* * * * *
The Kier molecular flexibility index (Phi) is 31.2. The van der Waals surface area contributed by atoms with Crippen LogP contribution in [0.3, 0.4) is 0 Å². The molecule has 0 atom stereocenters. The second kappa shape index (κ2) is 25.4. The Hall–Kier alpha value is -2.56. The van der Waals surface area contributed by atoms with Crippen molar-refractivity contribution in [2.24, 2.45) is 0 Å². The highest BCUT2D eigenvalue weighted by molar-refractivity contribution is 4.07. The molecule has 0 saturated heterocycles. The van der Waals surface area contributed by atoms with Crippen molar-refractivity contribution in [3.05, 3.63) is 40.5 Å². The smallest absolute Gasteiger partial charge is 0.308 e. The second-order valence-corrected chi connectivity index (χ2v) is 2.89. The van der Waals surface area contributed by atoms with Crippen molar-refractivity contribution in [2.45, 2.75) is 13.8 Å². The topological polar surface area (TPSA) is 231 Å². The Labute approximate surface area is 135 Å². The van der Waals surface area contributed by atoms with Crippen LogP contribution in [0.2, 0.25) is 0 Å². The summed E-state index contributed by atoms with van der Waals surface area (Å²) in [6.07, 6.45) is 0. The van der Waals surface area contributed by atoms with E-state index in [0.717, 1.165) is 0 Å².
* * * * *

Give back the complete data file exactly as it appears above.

The Kier molecular flexibility index (Phi) is 31.2. The van der Waals surface area contributed by atoms with Crippen LogP contribution in [0.3, 0.4) is 0 Å². The molecule has 0 atom stereocenters. The second kappa shape index (κ2) is 25.4. The Hall–Kier alpha value is -2.56. The van der Waals surface area contributed by atoms with Crippen molar-refractivity contribution in [2.24, 2.45) is 0 Å². The highest BCUT2D eigenvalue weighted by molar-refractivity contribution is 4.07. The molecule has 0 saturated heterocycles. The van der Waals surface area contributed by atoms with Crippen molar-refractivity contribution in [3.05, 3.63) is 40.5 Å². The smallest absolute Gasteiger partial charge is 0.308 e. The second-order valence-corrected chi connectivity index (χ2v) is 2.89. The van der Waals surface area contributed by atoms with Crippen molar-refractivity contribution in [2.45, 2.75) is 13.8 Å². The topological polar surface area (TPSA) is 231 Å². The Labute approximate surface area is 135 Å². The van der Waals surface area contributed by atoms with Crippen LogP contribution in [0.2, 0.25) is 0 Å². The summed E-state index contributed by atoms with van der Waals surface area (Å²) in [6.07, 6.45) is 0. The van der Waals surface area contributed by atoms with E-state index in [0.717, 1.165) is 0 Å².